Over the past year, Ken Marciniak has taken five potential buyers to see a three-story office building at 415 Michigan St. in downtown Toledo.
Mere steps away from the Family Court Center and the Lucas County Courthouse, the building is situated perfectly for any business that complements the court system, Mr. Marciniak, a commercial real estate agent with Signature Associates, said.
Yet to his surprise, only one of the five parties wanted the building for office use. “The others were people wanting to convert it to apartments,” he said.
The view from a new apartment in the Tower on the Maumee.
In the late 1980s, only a handful of urban pioneers called downtown “home,” and their idea of entertainment was holding rooftop weenie roasts attended by two dozen at most.
But today, with companies like ProMedica moving to the Toledo core and a variety of after-dark entertainment generating crowds and excitement, the number of rental apartments and condos is now close to 2,800 units, said Mr. Marciniak, who compiled figures from a variety of governmental sources last year to do a residence headcount of sorts for his clients.
“What I notice — because I get downtown after 6 a.m. — is the pedestrian traffic in downtown Toledo is astonishing compared to what it was just two years ago,” he said. “There are all these people walking from their apartments to their jobs.”
ConnecToledo, formerly the Downtown Development Corp., has its own residential count.
It says there are 1,922 residential units within the boundaries of downtown — which it defines as the downtown core plus the Uptown, Museum, Vistula, Warehouse, Middlegrounds, and Main Street districts.
Another 232 apartments soon will be available, a ConnecToledo update shows.
Howard Olsen, construction manager for the Eyde Company shows off a new apartment in the Tower on the Maumee on Thursday.
“There's so much opportunity downtown, and we still have a lot to fill in,” Rachel Bach, ConnecToledo’s president and chief executive officer, said.
“A lot of what you’ve seen is ‘adaptive’ housing because of subsidies. Either state or federal historic tax credits were associated with the apartment projects because the costs are too high for new construction,” Ms. Bach said. “But you probably will, within the next two to three years, see some new construction.”
Two decades ago, getting Toledoans to choose downtown to live was a fairly difficult sell, experts said.
But over the years the addition of amenities like Fifth Third Field, the Huntington Center, and an accompanying entertainment district has changed attitudes about urban living, Mr. Marciniak and others said.
Ms. Bach, of ConnecToledo, said demand is now quite strong and continually growing.
Five years ago the downtown apartment vacancy rate was 6.7 percent. At the end of last year it was 4.7 percent, according to the latest MarketView report by the Reichle Klein Group, a Toledo commercial real estate company.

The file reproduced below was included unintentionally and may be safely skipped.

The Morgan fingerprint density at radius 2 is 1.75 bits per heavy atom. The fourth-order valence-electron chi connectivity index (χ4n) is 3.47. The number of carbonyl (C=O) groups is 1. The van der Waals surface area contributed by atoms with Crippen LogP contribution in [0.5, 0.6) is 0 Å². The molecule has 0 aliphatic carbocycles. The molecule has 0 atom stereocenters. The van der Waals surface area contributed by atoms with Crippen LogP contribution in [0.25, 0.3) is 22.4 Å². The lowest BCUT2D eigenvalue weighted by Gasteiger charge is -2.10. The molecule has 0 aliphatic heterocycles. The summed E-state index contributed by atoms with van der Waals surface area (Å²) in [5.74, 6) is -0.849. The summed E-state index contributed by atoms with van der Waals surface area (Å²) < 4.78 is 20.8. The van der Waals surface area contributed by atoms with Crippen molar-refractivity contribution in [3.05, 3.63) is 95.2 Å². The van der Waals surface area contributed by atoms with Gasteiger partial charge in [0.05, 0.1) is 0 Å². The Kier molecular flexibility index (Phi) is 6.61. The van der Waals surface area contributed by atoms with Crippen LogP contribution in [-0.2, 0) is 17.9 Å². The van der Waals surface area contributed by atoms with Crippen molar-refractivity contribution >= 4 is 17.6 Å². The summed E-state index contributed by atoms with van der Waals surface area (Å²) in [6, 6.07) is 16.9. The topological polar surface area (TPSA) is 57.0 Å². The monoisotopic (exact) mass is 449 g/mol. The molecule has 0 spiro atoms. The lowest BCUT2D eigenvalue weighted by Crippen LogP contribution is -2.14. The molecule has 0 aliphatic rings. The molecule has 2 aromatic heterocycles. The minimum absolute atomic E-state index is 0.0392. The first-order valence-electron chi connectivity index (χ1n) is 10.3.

The company’s 2017 year-end report also notes that the current strong demand will be addressed somewhat by 115 new rental units at the Berdan apartment building, which opened late last year; another 106 units at the new Tower on the Maumee high-rise, which will be ready for residents to move in this spring, and the previously announced 360-unit Gateway Lofts project at the Marina District in East Toledo that developer Frank Kass plans to open by fall 2019.
But the Downtown Master Plan, a study commissioned by the 22nd Century Committee, shows downtown can support another 1,200 to 1,500 housing units throughout the next 10 years.
There are two target groups for this housing. The first, as one might expect, is young professional singles and roommates who are most likely in the millennial generation, while the second group is couples and mid-career professionals.
The first group is almost exclusively renters seeking rehabbed housing and nightlife, while the latter seeks a mix of rental and for-sale housing in locations that put them close to lifestyle and cultural amenities.
The study foresees a need for 500 rental loft apartments, 500 standard apartments, 150 to 250 loft apartment or condos, 100 to 150 townhomes, and 100 to 150 low-rent “artist” lofts to attract those who want to play an active role in reviving the downtown.
Kevin Prater, half of the Lansing-based Karp and Associates team that owns and developed the 75-unit Standart Lofts apartments and the Berdan apartments, agrees that the demand is there for more housing, much of which will come online in 2019.
“There’s a number of a great opportunities” for new projects, said Mr. Prater, who will be involved in the development of the Nasby Building at Huron Street and Madison Avenue, and Fort Industry Square on Summit Street.
“If you’re a young person coming here, you want to be where there are people like you, that are like-minded,” Mr. Prater said. “Downtown Toledo’s got a lot of opportunity.”
Ms. Bach said there is a third demographic group that is emerging among the Toledo downtown residential movement — empty nesters.
“There are a number of empty nesters who are leaving the suburbs and want to own space downtown. They want to reinvest in the existing older buildings,” she said.
Ken Knight, 60, owner of the Knight Insurance Group on at 22 N. Erie St., is among those leaving the wider spaces of the metro area for a life in the city.